CALIFORNIA | LOCAL
August 29, 1991
The brother of reputed mobster Henry Hill has pleaded no contest to charges of state income tax evasion, authorities said Wednesday. Joseph J. Hill, 46, of Rowland Heights, entered the plea Monday in Los Angeles Municipal Court, said Deputy Dist. Atty. Frank Johnson of the Organized Crime division. Johnson said that Hill, a self-employed unlicensed private investigator, made $373,000 from 1985 to 1988.
October 4, 1990 |
Mobster-turned-informant Henry Hill has seen "GoodFellas," the movie based on his life, and gives it two thumbs up for reality. "That movie was 99% accurate. That's the way we lived, that's (the way) we treated our wives, always on the hustle," Hill said in an interview with the syndicated television program "Inside Edition."
April 6, 1986 |
WISEGUY: LIFE IN A MAFIA FAMILY by Nicholas Pileggi (Simon & Schuster: $17.95; 247 pp.). Yes, Virginia, there is a Mafia, and they're not the mythic figures of "The Godfather," nor the cartoony cliches of prime-time television. They are a class of career criminals with a long history purveying anything that society outlaws and enforcing their subculture's code with violence. The Virgil on this tour of the underworld is Henry Hill.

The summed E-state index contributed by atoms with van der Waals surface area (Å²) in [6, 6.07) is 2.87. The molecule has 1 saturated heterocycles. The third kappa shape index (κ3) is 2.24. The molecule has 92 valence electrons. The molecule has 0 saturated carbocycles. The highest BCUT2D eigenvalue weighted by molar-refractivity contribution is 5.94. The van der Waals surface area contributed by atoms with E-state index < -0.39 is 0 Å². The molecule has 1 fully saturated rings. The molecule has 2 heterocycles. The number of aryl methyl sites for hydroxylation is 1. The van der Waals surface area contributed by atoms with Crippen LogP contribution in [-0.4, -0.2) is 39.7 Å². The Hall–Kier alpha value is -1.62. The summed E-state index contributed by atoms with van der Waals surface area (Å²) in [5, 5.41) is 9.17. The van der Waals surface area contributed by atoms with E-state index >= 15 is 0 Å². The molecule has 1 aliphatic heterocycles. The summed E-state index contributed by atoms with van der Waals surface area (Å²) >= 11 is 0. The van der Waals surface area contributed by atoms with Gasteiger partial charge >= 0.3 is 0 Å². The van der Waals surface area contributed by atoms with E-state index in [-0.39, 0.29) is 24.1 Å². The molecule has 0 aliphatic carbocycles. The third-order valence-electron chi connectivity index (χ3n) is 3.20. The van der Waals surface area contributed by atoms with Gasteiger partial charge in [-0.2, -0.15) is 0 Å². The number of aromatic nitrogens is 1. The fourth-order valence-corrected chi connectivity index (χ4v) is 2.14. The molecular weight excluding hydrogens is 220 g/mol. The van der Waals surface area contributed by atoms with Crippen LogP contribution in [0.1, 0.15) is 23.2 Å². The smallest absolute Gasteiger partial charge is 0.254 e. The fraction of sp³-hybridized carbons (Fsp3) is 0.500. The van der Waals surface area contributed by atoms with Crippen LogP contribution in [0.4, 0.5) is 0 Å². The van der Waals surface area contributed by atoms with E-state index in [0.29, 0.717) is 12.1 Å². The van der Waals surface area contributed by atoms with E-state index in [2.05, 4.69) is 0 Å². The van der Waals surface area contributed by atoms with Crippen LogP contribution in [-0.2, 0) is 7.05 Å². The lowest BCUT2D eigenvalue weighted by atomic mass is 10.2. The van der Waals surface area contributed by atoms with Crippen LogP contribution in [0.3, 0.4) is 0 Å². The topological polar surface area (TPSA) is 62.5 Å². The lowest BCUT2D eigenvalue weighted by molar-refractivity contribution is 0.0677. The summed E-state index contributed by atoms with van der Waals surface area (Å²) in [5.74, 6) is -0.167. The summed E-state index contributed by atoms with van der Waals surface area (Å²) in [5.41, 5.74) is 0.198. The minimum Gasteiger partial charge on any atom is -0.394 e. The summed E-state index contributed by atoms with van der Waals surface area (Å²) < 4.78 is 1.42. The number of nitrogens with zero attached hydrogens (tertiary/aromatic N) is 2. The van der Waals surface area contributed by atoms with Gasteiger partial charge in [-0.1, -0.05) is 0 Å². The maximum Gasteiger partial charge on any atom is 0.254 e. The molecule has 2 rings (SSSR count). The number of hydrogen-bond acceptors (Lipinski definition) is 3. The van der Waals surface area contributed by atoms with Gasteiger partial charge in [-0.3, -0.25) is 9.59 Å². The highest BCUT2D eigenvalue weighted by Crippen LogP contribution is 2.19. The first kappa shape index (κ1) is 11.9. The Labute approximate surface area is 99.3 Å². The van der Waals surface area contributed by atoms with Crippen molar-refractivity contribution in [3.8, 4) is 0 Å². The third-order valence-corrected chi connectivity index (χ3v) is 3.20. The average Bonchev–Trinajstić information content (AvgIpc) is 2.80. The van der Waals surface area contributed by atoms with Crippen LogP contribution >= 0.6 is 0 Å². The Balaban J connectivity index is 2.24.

September 19, 1990 |
To see an artist working at the peak of his power, everything extraneous stripped away, every element there for a purpose, is an extraordinary exhilaration. Martin Scorsese gave us that pure, hot, unquestioned power last in "Raging Bull" and, in virtuosity alone, "GoodFellas" is "Raging Bull" squared. (It opens at the Village and Chinese theaters today; at selected theaters Friday.
April 15, 2001 |
Twenty-one years after Henry Hill's disappearance into the Witness Protection Program, angry Mafiosi can finally get hold of their onetime tormentor. Just shoot him an e-mail. Hill, the infamous informant whose mob life was chronicled in the classic Martin Scorsese film "GoodFellas," has launched his own Web site, an unsettling mixture of comedy, commentary and collectibles. "Hey, it's starting to pay the rent," Hill says from his cell phone, plugging his latest legitimate endeavor: http://www.
March 15, 1992 |
When Arlyne Brickman, a witness for the prosecution at a Mafia racketeering trial in 1986, was asked during cross-examination what she had been doing in 1981, she replied, "I was a housewife." At this response, the courtroom filled with laughter. If Brickman was a housewife, then Donna Reed had better find a new occupation. Brickman, as this luridly engrossing true-life account makes abundantly clear, at times in numbing detail, was a mob girl.